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Dispatches from public radio's correspondent at the Washington Legislature. Austin Jenkins is the Olympia correspondent for the Northwest News Network. You can also see Austin on television as host of TVW's (the C–SPAN of Washington State) weekly public affairs program "Inside Olympia."

Alternative to prison to be allowed in Washington for some who have mental illness

Washington State Department of Corrections
Washington will soon offer an alternative to certain people with a serious mental illness who are convicted of a felony.

The state of Washington will soon offer an alternative to prison for people with a serious mental illness who commit a crime. Gov. Jay Inslee signed the bill into law Monday.

Under the new Mental Health Sentencing Alternative, judges will have the option to sentence a person to community supervision and treatment in lieu of prison.

The program will be open to individuals who are convicted of a felony crime that is not a serious violent offense or a sex offense. In order to qualify, the person would have to be willing to participate in the sentencing alternative, and the court would have to determine the individual would benefit from community-based supervision and treatment. The opinion of the person’s victim would also be considered.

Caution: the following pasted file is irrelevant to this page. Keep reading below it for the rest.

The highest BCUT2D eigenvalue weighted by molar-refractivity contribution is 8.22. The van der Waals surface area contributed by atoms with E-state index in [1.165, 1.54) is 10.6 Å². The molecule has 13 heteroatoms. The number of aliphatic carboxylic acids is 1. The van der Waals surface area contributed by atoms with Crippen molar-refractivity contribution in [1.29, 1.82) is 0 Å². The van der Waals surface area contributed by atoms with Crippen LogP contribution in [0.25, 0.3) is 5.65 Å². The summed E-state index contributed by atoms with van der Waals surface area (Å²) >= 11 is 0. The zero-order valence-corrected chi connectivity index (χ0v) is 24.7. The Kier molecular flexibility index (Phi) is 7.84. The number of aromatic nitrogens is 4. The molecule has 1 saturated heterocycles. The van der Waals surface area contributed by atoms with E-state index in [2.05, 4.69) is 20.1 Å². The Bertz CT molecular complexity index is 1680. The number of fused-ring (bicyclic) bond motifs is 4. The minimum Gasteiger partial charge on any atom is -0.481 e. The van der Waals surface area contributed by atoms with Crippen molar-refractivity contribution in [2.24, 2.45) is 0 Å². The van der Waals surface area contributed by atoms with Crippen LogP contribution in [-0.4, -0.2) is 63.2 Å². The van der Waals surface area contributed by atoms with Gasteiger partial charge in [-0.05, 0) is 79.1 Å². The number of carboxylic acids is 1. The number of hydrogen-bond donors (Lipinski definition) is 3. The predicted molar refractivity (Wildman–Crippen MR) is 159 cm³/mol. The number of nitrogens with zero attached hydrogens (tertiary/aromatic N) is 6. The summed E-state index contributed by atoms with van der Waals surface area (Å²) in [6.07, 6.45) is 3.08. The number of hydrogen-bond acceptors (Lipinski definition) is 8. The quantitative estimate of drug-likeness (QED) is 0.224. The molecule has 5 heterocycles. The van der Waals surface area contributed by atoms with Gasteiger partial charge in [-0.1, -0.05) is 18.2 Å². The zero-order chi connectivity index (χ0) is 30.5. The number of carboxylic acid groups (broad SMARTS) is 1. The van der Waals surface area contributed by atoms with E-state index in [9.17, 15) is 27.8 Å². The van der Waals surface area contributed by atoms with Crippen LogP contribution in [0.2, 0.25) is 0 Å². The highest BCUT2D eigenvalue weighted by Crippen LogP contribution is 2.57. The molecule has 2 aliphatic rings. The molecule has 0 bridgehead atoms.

The Department of Corrections would also have to conduct a pre-sentence investigation. That investigation would include, among other things, the name and address of the person’s treatment providers, a proposed monitoring plan and any conditions of release back into the community.

If the person were to violate the conditions of the sentencing alternative, they could be sent to prison to serve their sentence.

The bill was sponsored by Democratic state Sen. T’wina Nobles who was first elected last year.

“Instead of criminalizing community members with serious mental illnesses, we need to treat them,” Nobles said in a statement after the bill passed the state Senate in March. “This bill promotes and improves public safety and supports the long-term health of individuals convicted of crimes where mental health, cognitive issues, or brain injuries are a factor.”

The Washington Senate passed the bill unanimously. It later cleared the House with just nine Republicans opposing it.

Creating a Mental Health Sentencing Alternative was a top priority of the state’s sentencing task force in 2019. Washington already offers sentencing alternatives for certain drug offenders and certain sex offenders.

The bill will take effect July 25.

Since January 2004, Austin Jenkins has been the Olympia-based political reporter for the Northwest News Network. In that position, Austin covers Northwest politics and public policy, as well as the Washington State Legislature. You can also see Austin on television as host of TVW's (the C–SPAN of Washington State) Emmy-nominated public affairs program "Inside Olympia."